At first, it seemed as if people could talk about nothing but the new tax laws of 2018. Emotionally-charged rhetoric vacillated between those who swore that the tax code changes would destroy the economy and those who were sure that prosperity was just around the bend.
In particular, many feared the proposals that would have taken away the deduction for contributing to your retirement account and reduced the maximum amount you are allowed to contribute to your plan. Since these proposals are not in the law that passed, we do not have to worry about them. In fact, the new tax code has little impact on your retirement savings. Here is how the 2018 tax changes can impact your retirement planning:
You Can Save More Because of the New Lower Tax Rates – for a While
Most working Americans have a lower tax rate under the 2018 tax code changes, so they have access to more funds to put away for their retirement years. However, like so many tax code provisions, the tax rates are temporary. In 2026, the new lower rates end and we will have the previous rates – or whatever rates become law by then. Therefore, if you want to take advantage of the opportunity to contribute more money to your retirement account, now is the time.
Roth versus Traditional IRA Accounts
Because the new lower tax rates might make the deductibility of a traditional IRA less of a tax advantage than it used to be, some experts suggest that you consider putting some of your dollars into a Roth IRA. With a Roth, you do not get a tax deduction now, but when you access the funds down the road, you will not get hit with taxes on the qualified distributions.
Contribution Limits for Retirement Plans
Since the proposed limits on contributions to retirement accounts ended up on the cutting room floor and not in the final version of the new tax code, you can still make these salary deferral contributions (in 2018):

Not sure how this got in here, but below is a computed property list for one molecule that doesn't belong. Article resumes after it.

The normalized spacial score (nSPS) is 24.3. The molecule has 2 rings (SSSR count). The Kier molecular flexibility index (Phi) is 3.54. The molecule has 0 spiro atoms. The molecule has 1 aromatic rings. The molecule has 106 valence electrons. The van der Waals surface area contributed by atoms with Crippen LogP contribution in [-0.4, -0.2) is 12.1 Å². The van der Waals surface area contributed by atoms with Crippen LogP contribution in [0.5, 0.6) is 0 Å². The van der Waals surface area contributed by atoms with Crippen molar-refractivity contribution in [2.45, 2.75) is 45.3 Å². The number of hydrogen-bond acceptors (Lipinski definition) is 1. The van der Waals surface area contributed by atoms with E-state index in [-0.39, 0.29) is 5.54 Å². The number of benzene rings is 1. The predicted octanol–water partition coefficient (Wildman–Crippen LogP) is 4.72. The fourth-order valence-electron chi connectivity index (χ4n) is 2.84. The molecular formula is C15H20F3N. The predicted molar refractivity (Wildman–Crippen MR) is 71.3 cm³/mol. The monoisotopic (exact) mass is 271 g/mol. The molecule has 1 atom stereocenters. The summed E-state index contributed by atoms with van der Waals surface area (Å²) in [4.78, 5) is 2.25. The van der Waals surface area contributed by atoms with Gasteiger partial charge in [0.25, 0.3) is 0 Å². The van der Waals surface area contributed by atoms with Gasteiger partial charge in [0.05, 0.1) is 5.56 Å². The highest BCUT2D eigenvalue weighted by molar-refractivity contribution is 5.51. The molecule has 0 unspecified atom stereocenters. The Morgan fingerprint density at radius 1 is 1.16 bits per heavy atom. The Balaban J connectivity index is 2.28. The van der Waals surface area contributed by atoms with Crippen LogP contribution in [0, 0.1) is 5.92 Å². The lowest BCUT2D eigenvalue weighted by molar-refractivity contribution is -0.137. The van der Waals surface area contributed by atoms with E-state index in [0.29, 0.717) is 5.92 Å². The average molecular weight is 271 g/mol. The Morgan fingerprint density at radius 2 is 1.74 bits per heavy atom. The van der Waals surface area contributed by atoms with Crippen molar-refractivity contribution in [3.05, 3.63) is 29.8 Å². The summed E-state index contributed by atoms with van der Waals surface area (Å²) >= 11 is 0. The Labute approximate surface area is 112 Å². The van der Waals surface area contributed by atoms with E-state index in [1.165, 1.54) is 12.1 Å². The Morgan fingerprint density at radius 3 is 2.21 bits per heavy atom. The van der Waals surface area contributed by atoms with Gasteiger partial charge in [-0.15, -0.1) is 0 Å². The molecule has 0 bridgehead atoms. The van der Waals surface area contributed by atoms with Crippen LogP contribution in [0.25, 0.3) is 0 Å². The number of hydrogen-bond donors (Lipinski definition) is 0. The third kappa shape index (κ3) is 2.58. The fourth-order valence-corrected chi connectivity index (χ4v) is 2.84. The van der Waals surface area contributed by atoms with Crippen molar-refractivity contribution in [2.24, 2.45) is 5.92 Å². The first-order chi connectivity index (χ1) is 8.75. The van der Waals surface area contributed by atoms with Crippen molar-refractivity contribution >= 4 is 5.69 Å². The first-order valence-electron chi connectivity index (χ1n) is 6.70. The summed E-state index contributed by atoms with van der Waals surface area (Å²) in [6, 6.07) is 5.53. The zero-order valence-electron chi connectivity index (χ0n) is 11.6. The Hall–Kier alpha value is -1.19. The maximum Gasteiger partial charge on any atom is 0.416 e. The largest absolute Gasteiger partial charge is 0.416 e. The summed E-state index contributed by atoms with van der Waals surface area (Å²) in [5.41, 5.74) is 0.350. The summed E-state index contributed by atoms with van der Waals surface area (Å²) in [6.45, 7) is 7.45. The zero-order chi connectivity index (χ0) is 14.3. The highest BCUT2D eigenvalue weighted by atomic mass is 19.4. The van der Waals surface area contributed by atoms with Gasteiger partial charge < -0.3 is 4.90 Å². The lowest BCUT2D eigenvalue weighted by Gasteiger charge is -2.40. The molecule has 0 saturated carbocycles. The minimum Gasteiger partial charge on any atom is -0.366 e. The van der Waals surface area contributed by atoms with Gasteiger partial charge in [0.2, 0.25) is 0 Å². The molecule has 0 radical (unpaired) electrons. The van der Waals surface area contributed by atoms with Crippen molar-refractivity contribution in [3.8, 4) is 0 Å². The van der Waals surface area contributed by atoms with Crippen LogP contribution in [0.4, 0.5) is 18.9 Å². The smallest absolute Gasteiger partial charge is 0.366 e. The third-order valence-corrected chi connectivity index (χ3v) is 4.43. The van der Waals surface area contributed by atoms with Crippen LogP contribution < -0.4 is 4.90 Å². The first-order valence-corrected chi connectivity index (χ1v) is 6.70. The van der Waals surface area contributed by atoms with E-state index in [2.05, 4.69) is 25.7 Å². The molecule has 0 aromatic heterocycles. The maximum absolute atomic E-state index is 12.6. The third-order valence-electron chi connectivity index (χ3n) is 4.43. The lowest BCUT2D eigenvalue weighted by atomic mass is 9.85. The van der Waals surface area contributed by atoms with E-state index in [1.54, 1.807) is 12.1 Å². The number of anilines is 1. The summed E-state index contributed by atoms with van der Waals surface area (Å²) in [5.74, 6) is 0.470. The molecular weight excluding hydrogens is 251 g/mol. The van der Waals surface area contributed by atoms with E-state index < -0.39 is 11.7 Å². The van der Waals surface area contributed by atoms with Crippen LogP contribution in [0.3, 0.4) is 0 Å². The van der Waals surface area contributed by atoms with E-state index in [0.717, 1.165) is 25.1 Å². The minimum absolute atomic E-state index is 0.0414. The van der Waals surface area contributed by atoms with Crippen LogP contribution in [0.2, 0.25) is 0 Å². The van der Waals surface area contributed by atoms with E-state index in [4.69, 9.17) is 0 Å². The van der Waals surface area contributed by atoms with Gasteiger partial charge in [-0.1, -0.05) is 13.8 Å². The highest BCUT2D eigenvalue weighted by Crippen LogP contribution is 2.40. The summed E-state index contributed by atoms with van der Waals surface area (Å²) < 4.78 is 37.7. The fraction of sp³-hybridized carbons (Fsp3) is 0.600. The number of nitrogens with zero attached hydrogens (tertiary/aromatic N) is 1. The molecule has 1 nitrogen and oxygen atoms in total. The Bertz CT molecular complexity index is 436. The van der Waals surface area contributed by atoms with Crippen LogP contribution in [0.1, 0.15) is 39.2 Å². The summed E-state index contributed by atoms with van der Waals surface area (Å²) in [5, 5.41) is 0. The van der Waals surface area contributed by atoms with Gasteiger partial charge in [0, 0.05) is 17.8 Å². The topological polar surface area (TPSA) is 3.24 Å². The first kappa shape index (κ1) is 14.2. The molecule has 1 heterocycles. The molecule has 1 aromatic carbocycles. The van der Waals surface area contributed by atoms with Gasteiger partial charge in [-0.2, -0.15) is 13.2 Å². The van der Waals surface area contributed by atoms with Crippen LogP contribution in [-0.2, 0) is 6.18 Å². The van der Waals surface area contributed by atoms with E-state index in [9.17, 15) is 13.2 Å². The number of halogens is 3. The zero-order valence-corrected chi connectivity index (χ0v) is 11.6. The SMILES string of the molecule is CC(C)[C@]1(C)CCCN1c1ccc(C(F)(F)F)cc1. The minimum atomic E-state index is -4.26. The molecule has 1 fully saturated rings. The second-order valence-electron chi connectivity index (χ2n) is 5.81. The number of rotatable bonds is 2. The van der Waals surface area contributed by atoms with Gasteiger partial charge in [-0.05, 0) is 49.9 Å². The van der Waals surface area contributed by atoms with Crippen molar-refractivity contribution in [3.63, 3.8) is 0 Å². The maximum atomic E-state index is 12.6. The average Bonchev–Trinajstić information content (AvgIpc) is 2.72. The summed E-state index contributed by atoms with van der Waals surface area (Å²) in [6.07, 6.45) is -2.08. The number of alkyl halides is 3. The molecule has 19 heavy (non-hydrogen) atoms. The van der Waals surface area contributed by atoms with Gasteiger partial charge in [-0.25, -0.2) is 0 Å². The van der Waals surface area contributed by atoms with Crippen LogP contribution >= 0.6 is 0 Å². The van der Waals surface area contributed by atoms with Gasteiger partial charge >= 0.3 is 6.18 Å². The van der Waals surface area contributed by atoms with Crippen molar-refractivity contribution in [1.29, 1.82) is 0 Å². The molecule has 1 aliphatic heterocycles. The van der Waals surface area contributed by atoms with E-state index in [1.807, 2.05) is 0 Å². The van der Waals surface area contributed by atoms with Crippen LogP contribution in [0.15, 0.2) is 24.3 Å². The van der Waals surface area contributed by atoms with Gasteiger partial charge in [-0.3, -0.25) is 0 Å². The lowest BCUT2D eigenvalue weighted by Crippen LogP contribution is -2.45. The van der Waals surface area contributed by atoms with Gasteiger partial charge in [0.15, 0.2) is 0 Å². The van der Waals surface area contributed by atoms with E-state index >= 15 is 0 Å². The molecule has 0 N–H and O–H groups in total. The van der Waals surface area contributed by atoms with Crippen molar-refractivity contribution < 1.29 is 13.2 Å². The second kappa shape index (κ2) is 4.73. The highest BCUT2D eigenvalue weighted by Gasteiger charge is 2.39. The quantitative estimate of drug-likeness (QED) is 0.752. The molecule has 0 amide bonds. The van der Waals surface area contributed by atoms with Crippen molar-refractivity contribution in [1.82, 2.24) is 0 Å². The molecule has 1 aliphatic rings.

- If you have a 401(k), 403(b), Thrift Savings Plan (TSP), 457, or SARSEP, you can contribute up to $18,500 or all of your compensation, whichever number is lower. People age 50 and over can save an extra $6,000 as a catch-up contribution.
- You can contribute up to $12,500 or all of your compensation, whichever is lower, into a Simple IRA. The catch-up limit for people 50+ is $3,000.
- A SEP IRA allows you to save $55,000 or one-fourth of your compensation, whichever is lower.
- Traditional and Roth IRAs limit you to $5,500 or all of your earned income, whichever is lower, and a $1,000 catch-up maximum for people age 50 plus.
The Bottom Line
Not much changed with the new tax laws with respect to retirement plans, but you might be able to use the extra money in your pocket from the lower tax rates to shovel a little more into your retirement savings. If nothing else, taking a look at the status of your retirement savings is a useful exercise that could help you avoid an unpleasant surprise down the road.
The article is not tax or financial planning advice. You should consult with your professional advisors about any questions you may have.
USAA. “How the New Tax Law Affects Retirement Savings Strategies.” (accessed September 20, 2018) https://communities.usaa.com/t5/Financial-Advice-Blog/How-the-New-Tax-Law-Affects-Retirement-Savings-Strategies/ba-p/166445